Progressive Bulbar Palsy Research
Title: HERV-K Suppression Using Antiretroviral Therapy in Volunteers With Amyotrophic Lateral Sclerosis (ALS)
Principal investigator: Avindra Nath, MD
National Institutes of Health Clinical Center
Objective: In this Phase I, proof-of-concept study, we aim to determine whether an antiretroviral regimen approved to treat human immunodeficiency virus (HIV) infection would also suppress levels of Human Endogenous Retrovirus-K (HERV-K) found to be activated in a subset of patients with amyotrophic lateral sclerosis (ALS). We propose to measure the blood levels of HERV-K by quantitative PCR before, during, and after treatment with an antiretroviral regimen. In addition, investigators will evaluate the safety of the antiretroviral regimen for participants with ALS and also explore clinical and neurophysiological outcomes of ALS symptoms, quality of life, and pulmonary function.
Study Population: Investigators will study a subset of ALS patients with a ratio of HERV-K: RPP30 greater than or equal to 13. About 30% of ALS patients may have detectable levels of HERV-K; about 20% of patients with ALS have a level >1000 copies/ml. To show whether the HERV-K could be suppressed, researchers will recruit from the approximately 20% of patients with high levels so the antiretroviral effect can be determined.
Design: This is an open-label study of a combination antiretroviral therapy for 24 weeks in 25 HIV-negative, HTLV-negative ALS patients with a high ratio of HERV-K: RPP30. The study duration for each participant will be up to 72 weeks. Participants will be followed regularly for safety, clinical, and neurophysiological outcomes.
Outcome Measures: The primary outcome measure will be the percent decline in HERV-K concentration measured by quantitative PCR. Percent decline for a patient is measured by: 100 x (screening visit – week 24 visit measurement) / screening visit. The safety of antiretrovirals in volunteers with ALS, as measured by the frequency and type of AEs, the ability to remain on assigned treatment (tolerability), physical examinations, laboratory test results, vital signs, and weight/body mass index (BMI). Efficacy will be explored by measuring the change in mean scores of the ALS Functional Rating Scale-Revised (ALSFRS-R), the ALS Specific Quality of Life Inventory-Revised (ALSSQOL-R), the ALS Cognitive Behavioral Screen (ALS-CBS), vital capacity and maximal inspiratory pressure as measured by a handheld spirometer, electrical impedance myography (EIM), the change in neurofilament levels in the blood and/or CSF, and the change in uring p75ECD levels.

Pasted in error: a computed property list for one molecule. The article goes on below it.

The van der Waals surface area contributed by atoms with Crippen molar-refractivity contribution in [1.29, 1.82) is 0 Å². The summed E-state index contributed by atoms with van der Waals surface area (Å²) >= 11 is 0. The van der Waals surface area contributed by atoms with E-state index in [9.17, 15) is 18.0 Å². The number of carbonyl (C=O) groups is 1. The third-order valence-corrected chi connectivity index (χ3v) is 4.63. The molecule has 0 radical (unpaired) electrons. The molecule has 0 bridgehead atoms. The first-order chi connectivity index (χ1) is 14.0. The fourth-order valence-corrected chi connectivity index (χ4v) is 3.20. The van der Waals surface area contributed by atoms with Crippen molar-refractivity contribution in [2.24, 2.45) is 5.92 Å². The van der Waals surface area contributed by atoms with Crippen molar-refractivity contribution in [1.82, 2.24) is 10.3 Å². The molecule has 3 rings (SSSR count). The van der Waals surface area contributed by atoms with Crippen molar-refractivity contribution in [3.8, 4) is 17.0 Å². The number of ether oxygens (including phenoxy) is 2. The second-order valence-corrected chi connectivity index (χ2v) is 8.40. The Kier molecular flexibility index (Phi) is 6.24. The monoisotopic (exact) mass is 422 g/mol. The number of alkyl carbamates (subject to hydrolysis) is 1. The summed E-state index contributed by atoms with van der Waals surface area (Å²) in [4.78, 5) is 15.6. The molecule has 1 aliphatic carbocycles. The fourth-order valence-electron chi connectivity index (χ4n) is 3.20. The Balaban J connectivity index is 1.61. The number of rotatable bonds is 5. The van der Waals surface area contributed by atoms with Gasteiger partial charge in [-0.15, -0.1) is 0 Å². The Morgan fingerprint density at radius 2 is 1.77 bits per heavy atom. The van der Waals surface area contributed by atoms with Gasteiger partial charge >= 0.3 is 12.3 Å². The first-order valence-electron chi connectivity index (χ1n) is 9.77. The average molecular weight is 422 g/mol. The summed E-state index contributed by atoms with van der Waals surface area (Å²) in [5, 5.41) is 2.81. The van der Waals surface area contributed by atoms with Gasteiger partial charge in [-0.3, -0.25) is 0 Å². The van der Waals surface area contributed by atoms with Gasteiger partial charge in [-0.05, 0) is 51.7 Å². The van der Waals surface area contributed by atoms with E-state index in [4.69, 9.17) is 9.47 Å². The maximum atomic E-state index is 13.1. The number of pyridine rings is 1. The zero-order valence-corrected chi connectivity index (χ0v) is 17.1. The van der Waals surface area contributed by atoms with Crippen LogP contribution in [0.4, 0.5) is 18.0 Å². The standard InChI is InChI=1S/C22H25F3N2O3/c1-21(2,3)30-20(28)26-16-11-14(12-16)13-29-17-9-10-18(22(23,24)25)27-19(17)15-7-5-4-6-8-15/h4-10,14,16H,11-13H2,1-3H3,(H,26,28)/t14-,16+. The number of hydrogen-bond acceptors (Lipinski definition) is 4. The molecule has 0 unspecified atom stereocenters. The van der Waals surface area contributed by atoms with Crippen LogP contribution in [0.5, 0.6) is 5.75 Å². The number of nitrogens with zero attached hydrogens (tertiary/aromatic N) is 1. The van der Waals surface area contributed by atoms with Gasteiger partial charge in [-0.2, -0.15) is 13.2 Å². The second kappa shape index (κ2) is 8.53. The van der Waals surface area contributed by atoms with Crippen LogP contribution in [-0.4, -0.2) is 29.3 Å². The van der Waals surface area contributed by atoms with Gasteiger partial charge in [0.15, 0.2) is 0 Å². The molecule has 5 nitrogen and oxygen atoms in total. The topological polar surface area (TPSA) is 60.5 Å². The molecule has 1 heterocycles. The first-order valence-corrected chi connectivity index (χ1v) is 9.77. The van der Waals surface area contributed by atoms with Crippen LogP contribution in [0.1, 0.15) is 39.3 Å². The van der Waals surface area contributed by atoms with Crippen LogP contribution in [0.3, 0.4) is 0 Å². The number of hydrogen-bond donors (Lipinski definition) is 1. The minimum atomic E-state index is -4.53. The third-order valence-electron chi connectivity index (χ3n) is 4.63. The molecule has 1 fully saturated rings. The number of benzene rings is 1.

Title: Studies in Amyotrophic Lateral Sclerosis (ALS) and Other Neurodegenerative Motor Neuron Disorders
Principal investigator: Bjorn Oskarsson, MD
Mayo Clinic Florida
The purpose of this study is to collect, from patients with sporadic and familial ALS and their family members, clinical data and blood samples for extraction of DNA, RNA, preparation of lymphocytes, plasma, and serum to establish a repository for future investigations of genetic contributions to ALS pathogenesis. Blood samples for DNA extraction also would be collected from control subjects with no personal or family history of ALS phenotypes.
Title: CNS10-NPC-GDNF Delivered to the Motor Cortex for ALS
Principal investigator: Richard Lewis, MD
Cedars-Sinai Medical Center
Los Angeles, CA
The investigator is examining the safety of transplanting cells, that have been engineered to produce a growth factor, into the motor cortex (brain) of patients with Amyotrophic Lateral Sclerosis (ALS). The cells are called neural progenitor cells, a type of stem cell that can become several different types of cells in the nervous system. These cells have been derived to specifically become astrocytes, a type of neural cell. The growth factor is called glial cell line-derived neurotrophic factor, or GDNF. GDNF is a protein that promotes the survival of many types of neural cells. Therefore, the cells are called “CNS10-NPC-GDNF.” The investigational treatment has been tested in people by delivering it to the spinal cord. However, it has only been delivered to the motor cortex of animals. In this study, Investigators want to learn if CNS10-NPC-GDNF cells are safe to transplant into the motor cortex (brain) of people.